Fourth was the role of the "good citizens," the bystanders who chose to ignore and to forget the event but, at least covertly, gave permission for it through their inaction and many of them profited from it economically, politically, socially, and psychologically. The arsonists and killers did their "dirty work."

Fifth, some of the perpetrators may have planned the activity in a very Adult manner. It seems clear, for example, that the Tulsa Police could have done much more than they did to abort the event. Many black survivors certainly believed the event had been orchestrated. The Tulsa Tribune, for its part, however, blamed black radicals from Chicago and New York, and described the event as "the first fruits of discontent from Eastern propaganda" planted in the minds of southern blacks. (9)

Sixth was the power of the media and civic leaders in creating and promoting scenarios that influenced later understanding of the event.(1) The Tulsa Tribune and later the Tulsa World, its business partner at the time, and the Tulsa Chamber of Commerce were key in this process. It should be noted, however, that local newspapers are dependent on advertisers; that is, on companies with money to spend on advertising, and blacks had a history patronizing their own businesses in Greenwood rather than the white ones. It has not escaped Wheeler's notice that the leaders of the Chamber of Commerce who rejected his article in 1970 were young men in their 20's at the time of the riot, and may well have participated in it or known people who did.(6) However, probably even more important 50 years later when his article was rejected, was the fact that this event would tarnish the image of Tulsa they wished to project.

In summary, Tulsa offers a microcosm of factors which have been elucidated in a variety of other atrocities. There was, indeed, a drama triangle but underlying it was a seething cauldron of diverse psychological, economic, social, and political issues. However, the story of the Tulsa massacre is also the story of the power of two individuals. It is because of two men, Ed Wheeler and Don Ross, and one newspaper, the Black Oklahoma Eagle, that all groups can now talk openly of the event.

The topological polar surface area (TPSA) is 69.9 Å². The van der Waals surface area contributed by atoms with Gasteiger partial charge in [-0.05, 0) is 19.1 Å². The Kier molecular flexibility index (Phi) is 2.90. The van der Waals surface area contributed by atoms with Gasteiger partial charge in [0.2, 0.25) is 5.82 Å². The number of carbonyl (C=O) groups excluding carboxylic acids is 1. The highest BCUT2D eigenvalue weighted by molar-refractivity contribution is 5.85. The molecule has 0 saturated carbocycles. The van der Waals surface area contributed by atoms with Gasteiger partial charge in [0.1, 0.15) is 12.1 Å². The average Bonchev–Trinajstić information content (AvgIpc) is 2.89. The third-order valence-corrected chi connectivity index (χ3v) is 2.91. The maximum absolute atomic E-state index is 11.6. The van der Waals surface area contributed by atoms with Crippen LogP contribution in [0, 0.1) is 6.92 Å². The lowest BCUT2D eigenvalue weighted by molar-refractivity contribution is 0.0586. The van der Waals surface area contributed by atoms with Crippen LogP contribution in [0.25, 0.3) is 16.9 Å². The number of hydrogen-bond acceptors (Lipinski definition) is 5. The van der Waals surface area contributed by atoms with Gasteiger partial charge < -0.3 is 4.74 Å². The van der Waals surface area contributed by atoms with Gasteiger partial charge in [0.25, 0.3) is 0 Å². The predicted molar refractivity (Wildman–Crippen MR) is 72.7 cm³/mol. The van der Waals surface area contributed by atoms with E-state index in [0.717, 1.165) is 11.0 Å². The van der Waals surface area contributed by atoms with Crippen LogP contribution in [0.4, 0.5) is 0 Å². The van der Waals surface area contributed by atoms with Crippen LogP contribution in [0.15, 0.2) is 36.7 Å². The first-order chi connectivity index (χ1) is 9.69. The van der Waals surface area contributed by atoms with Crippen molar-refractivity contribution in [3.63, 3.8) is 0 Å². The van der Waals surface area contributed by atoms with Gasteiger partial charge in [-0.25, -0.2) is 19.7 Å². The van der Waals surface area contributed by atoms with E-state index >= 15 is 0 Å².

As survivors have emerged to tell their stories, estimates of the number of murdered have grown exponentially. Bodies were stuffed in tunnels, it seems, buried in mass graves, left to rot in the hot Oklahoma sun, or dumped in the Arkansas River. 1921 is not the date of a "race riot." It is the date of a massacre.


On September 30, 2000, the Indiana - based American Knights of the Ku Klux Klan held a rally in Tulsa. Civic and religious leaders urged people to stay away and without an audience to react, the rally quickly became a non-event. A few miles away, the Greenwood Chamber of Commerce had organized an alternative event, "Let my Light Shine Brotherhood Concert". The next day, over 300 Tulsa citizens of all colors symbolically cleansed the rally area with brooms, mops and sage and juniper smudge sticks.


1. Allen, J.R. (1999) Public scenarios and the construction of meaning. The Journal Of the Oklahoma state Medical Association, Special Issue on the Murrah Bombing, 92:4 187-192.

2. Gates, E.F. (1997) They Came Searching. How Blacks Sought the Promised Land in Tulsa. Baton Rouge. Louisiana State University.

3. Greenwood Cultural Center, Tulsa, Oklahoma. The center contains a memorial erected in 1996 and a permanent photo exhibit of the destruction.

4. Karpman, S. (1968) Script drama analysis. Transactional Analysis. Balletin 7(26):39-43

5. Jacobs, A. (1991) Aspects of Survival. Triumph over Death and Survival on Lives. Transactional Analysis Journal 21(1), 4-11.

6. Stables B. (1999) Unearthing Tulsa. New York Times Magazine, December 19, Section 6, 64-69

7. Tucker, H.A. (1923) A History of Governor Walton's War on the Ku Klux Klan, the Invisible Empire. Oklahoma City, OK: Southwest Publishing Co.

8. Tulsa Tribune (1921) Editorial. It must not be again, Saturday, June 4.

9. Tulsa Tribune (1921) Kiwanis Club lauds whites for fighting. Monday, June 6.

10. Wheeler, E. (1971) Profile of a race riot. Oklahoma Impact Magazine IV June-July.

11. Williams, L.E., and Williams, L.E. (1973) Anatomy of Four Race Riots: Racial Conflict in Elaine (Arkansas), Knoxville, Tulsa and Chicago 1919-1921. Hattiesburg: University and College Press of Mississippi.

This article was revised on Oct. 8, 2000

Copyright © 2000, James R. Allen